Johnny Flynn’s star has been on the rise in recent years, and will be propelled a little higher on Jan. 29 with the release of period drama “The Dig” on Netflix, in which he appears alongside Ralph Fiennes, Carey Mulligan and Lily James. Flynn most recently drew acclaim for his performances as Mr. Knightly in “Emma,” and as a young David Bowie in “Stardust.” Variety spoke to the British actor and musician about his choice of roles, and how he approached these films.
Flynn broke through in 2017 playing a charming psychopath in the BAFTA-nominated psychological thriller “Beast,” and as the young Albert Einstein in National Geographic’s anthology “Genius,” for which he was nominated for a Critics Choice Award. Other television credits include “Vanity Fair,” “Les Miserables” and “Lovesick.”
He was seen in three movies last year, playing opposite Anya Taylor-Joy in the comedy drama “Emma,” in noir thriller “Cordelia,” alongside Antonia Campbell-Hughes, and in “Stardust,” which was released in the U.S on Nov. 25 to mixed reviews, and opens in the U.K. on Friday.
He recently filmed heist musical “The Score” and World War II drama “Operation Mincemeat,” in which he portrays Ian Fleming, playing alongside Colin Firth. He has been cast in Holocaust drama “One Life,” in which he stars alongside Anthony Hopkins, and in the role of Dickie Greenleaf in Steve Zaillian’s “Ripley” for Showtime.
As well as choosing films that range across genres, Flynn selects a mix of leading and supporting roles. “Playing David Bowie, although it was quite a short shoot, was a lot of work and a lot of preparation obviously, [as well as] losing weight and studying his voice and his movement,” he says. “And then if you’re in every scene like that on a film, it’s quite nice not to go into another thing where you’re doing the same because I give quite a lot of myself to the projects — I give everything — and it would kill me to go from job to job playing the person who’s carrying a story.”
He adds: “I see myself as a character actor, looking for interesting people, and interesting stories, and stories that need to be told because they might change people’s lives for the better; it might affect them in a good way, and shine a light on something that people don’t know about.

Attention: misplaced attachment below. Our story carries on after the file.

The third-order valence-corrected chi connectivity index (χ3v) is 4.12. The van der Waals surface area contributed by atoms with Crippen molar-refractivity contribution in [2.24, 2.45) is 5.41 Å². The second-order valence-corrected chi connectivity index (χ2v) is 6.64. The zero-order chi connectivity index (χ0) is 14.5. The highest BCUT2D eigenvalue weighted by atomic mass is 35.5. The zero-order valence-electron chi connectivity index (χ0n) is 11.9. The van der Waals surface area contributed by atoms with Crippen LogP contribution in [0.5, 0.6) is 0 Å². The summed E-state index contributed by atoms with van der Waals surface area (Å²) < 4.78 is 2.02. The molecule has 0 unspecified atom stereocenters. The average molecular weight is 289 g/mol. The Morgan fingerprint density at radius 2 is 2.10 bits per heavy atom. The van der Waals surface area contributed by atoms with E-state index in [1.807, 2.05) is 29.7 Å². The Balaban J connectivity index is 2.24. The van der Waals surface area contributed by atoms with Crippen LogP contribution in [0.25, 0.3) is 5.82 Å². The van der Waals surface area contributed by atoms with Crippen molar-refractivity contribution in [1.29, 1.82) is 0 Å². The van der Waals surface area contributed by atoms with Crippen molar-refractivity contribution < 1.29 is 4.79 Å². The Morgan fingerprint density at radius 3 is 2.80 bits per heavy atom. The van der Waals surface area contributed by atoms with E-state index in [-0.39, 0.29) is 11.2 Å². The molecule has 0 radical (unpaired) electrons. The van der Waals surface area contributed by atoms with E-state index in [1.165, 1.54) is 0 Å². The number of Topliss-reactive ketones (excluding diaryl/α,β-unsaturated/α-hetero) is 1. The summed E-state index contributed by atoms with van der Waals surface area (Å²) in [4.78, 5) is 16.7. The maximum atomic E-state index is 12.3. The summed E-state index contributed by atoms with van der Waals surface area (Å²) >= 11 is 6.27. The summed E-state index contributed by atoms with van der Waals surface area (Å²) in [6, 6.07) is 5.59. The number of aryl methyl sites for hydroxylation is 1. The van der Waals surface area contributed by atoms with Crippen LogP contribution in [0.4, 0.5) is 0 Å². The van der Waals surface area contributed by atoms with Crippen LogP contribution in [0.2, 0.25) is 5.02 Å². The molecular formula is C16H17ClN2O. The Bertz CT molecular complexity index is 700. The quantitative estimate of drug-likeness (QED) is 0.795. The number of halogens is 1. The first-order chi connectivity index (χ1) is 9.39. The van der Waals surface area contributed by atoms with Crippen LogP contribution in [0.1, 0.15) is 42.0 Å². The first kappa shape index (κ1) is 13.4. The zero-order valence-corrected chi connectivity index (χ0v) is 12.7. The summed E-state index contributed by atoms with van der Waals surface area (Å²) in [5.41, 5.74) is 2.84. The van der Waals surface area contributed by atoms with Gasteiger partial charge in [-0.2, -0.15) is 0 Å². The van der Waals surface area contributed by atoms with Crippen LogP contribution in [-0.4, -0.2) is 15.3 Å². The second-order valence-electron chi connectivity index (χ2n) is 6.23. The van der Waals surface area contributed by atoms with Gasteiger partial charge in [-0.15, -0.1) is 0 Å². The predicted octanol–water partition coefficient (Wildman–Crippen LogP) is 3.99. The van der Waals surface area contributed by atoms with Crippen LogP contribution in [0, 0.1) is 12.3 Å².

“So I think about the broader story and then the characters and whether I can do a good job with them, and often it’s also about who you will be working with. Something like ‘The Dig’ was a bit of a no brainer — to work with those amazing actors and everybody that worked on it. It was a ‘pinch me’ moment doing scenes with Carey Mulligan and Ralph Fiennes, Lily and Ken Stott.”
In “The Dig,” which is set in 1939 as Britain prepares for war with Germany, Flynn plays Rory Lomax, the cousin of Edith Pretty, a wealthy widow (Mulligan), who has hired an amateur archaeologist (Fiennes), Basil Brown, to excavate the burial mounds on her property at Sutton Hoo in Suffolk, England. Rory assists with the work and takes photographs of the dig. When they unearth an Anglo-Saxon burial ship, a team from the British Museum led by Charles Phillips (Ken Stott), and including young female archaeologist Peggy Preston (James), descend on the site, demanding that they should take charge.
“I love it as a history geek for connecting these two moments in the past: the summer of 1939, when there’s this sense of impending doom as Europe starts to dive into its own version of the Dark Ages [and the early medieval period],” Flynn says. “They unearth this kind of portal to another time that allows them to see beyond the horizon of their own very dangerous situation in that temporal moment. I found it profound and weirdly moving for that reason.”
In the film, we learn that Rory has applied to join the Royal Air Force, where he will train to be a fighter pilot, ready to fight for the skies above his home country with the Luftwaffe — a period of the war that would come to be known as the Battle of Britain. The danger facing Rory is hinted at when Edith repeats something her late husband had said to her: “If you want your sons to die, let them join the Royal Air Force.”